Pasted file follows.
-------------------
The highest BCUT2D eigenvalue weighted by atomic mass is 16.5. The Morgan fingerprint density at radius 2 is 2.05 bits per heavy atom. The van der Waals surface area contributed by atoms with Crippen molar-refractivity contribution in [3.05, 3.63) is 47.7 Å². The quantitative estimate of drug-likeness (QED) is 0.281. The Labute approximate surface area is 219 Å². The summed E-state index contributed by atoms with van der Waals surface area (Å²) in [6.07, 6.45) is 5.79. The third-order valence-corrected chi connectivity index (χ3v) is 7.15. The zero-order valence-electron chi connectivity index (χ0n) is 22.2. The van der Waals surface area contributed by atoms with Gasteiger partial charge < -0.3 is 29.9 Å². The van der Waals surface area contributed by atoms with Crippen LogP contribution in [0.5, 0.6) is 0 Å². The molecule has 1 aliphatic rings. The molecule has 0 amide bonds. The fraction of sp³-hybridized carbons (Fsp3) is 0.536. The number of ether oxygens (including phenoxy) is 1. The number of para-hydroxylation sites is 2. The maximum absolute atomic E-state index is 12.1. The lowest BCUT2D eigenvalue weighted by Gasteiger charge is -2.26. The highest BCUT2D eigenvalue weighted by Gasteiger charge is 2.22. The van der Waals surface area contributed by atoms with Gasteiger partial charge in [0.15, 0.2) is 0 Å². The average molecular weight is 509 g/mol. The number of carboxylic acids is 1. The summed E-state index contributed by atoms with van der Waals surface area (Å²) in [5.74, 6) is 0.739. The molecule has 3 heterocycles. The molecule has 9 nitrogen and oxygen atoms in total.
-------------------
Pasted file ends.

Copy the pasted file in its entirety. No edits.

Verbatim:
The highest BCUT2D eigenvalue weighted by atomic mass is 16.5. The Morgan fingerprint density at radius 2 is 2.05 bits per heavy atom. The van der Waals surface area contributed by atoms with Crippen molar-refractivity contribution in [3.05, 3.63) is 47.7 Å². The quantitative estimate of drug-likeness (QED) is 0.281. The Labute approximate surface area is 219 Å². The summed E-state index contributed by atoms with van der Waals surface area (Å²) in [6.07, 6.45) is 5.79. The third-order valence-corrected chi connectivity index (χ3v) is 7.15. The zero-order valence-electron chi connectivity index (χ0n) is 22.2. The van der Waals surface area contributed by atoms with Gasteiger partial charge < -0.3 is 29.9 Å². The van der Waals surface area contributed by atoms with Crippen LogP contribution in [0.5, 0.6) is 0 Å². The molecule has 1 aliphatic rings. The molecule has 0 amide bonds. The fraction of sp³-hybridized carbons (Fsp3) is 0.536. The number of ether oxygens (including phenoxy) is 1. The number of para-hydroxylation sites is 2. The maximum absolute atomic E-state index is 12.1. The lowest BCUT2D eigenvalue weighted by Gasteiger charge is -2.26. The highest BCUT2D eigenvalue weighted by Gasteiger charge is 2.22. The van der Waals surface area contributed by atoms with Gasteiger partial charge in [0.15, 0.2) is 0 Å². The average molecular weight is 509 g/mol. The number of carboxylic acids is 1. The summed E-state index contributed by atoms with van der Waals surface area (Å²) in [5.74, 6) is 0.739. The molecule has 3 heterocycles. The molecule has 9 nitrogen and oxygen atoms in total.